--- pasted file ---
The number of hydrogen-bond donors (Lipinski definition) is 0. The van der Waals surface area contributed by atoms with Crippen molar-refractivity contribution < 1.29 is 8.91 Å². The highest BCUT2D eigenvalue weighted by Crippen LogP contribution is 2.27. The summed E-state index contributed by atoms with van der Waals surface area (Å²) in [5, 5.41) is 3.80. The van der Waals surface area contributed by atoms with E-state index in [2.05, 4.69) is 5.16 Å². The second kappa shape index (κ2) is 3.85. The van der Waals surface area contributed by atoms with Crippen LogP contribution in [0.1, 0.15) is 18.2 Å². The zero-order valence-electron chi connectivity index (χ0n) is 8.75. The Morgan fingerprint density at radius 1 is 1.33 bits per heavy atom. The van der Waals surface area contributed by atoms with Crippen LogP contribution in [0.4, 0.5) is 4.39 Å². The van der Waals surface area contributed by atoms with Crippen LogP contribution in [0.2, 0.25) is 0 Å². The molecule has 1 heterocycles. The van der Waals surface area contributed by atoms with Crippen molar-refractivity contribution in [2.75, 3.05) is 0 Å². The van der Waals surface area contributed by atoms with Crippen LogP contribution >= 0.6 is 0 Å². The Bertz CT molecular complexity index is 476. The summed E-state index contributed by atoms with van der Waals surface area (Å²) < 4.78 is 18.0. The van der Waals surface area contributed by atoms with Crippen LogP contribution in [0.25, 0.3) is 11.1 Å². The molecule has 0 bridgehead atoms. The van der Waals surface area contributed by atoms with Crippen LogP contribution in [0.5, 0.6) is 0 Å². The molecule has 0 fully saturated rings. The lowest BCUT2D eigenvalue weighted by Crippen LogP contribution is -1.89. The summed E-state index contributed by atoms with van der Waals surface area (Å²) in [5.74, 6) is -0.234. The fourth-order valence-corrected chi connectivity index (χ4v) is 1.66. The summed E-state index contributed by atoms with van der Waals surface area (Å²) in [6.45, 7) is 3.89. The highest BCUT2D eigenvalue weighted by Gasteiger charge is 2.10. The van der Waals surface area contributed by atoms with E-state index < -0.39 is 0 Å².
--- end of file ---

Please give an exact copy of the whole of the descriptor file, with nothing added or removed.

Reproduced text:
The number of hydrogen-bond donors (Lipinski definition) is 0. The van der Waals surface area contributed by atoms with Crippen molar-refractivity contribution < 1.29 is 8.91 Å². The highest BCUT2D eigenvalue weighted by Crippen LogP contribution is 2.27. The summed E-state index contributed by atoms with van der Waals surface area (Å²) in [5, 5.41) is 3.80. The van der Waals surface area contributed by atoms with E-state index in [2.05, 4.69) is 5.16 Å². The second kappa shape index (κ2) is 3.85. The van der Waals surface area contributed by atoms with Crippen LogP contribution in [0.1, 0.15) is 18.2 Å². The zero-order valence-electron chi connectivity index (χ0n) is 8.75. The Morgan fingerprint density at radius 1 is 1.33 bits per heavy atom. The van der Waals surface area contributed by atoms with Crippen LogP contribution in [0.4, 0.5) is 4.39 Å². The van der Waals surface area contributed by atoms with Crippen LogP contribution in [0.2, 0.25) is 0 Å². The molecule has 1 heterocycles. The van der Waals surface area contributed by atoms with Crippen molar-refractivity contribution in [2.75, 3.05) is 0 Å². The van der Waals surface area contributed by atoms with Crippen LogP contribution >= 0.6 is 0 Å². The Bertz CT molecular complexity index is 476. The summed E-state index contributed by atoms with van der Waals surface area (Å²) < 4.78 is 18.0. The van der Waals surface area contributed by atoms with Crippen LogP contribution in [0.25, 0.3) is 11.1 Å². The molecule has 0 bridgehead atoms. The van der Waals surface area contributed by atoms with Crippen LogP contribution in [0.5, 0.6) is 0 Å². The molecule has 0 fully saturated rings. The lowest BCUT2D eigenvalue weighted by Crippen LogP contribution is -1.89. The summed E-state index contributed by atoms with van der Waals surface area (Å²) in [5.74, 6) is -0.234. The fourth-order valence-corrected chi connectivity index (χ4v) is 1.66. The summed E-state index contributed by atoms with van der Waals surface area (Å²) in [6.45, 7) is 3.89. The highest BCUT2D eigenvalue weighted by Gasteiger charge is 2.10. The van der Waals surface area contributed by atoms with E-state index < -0.39 is 0 Å².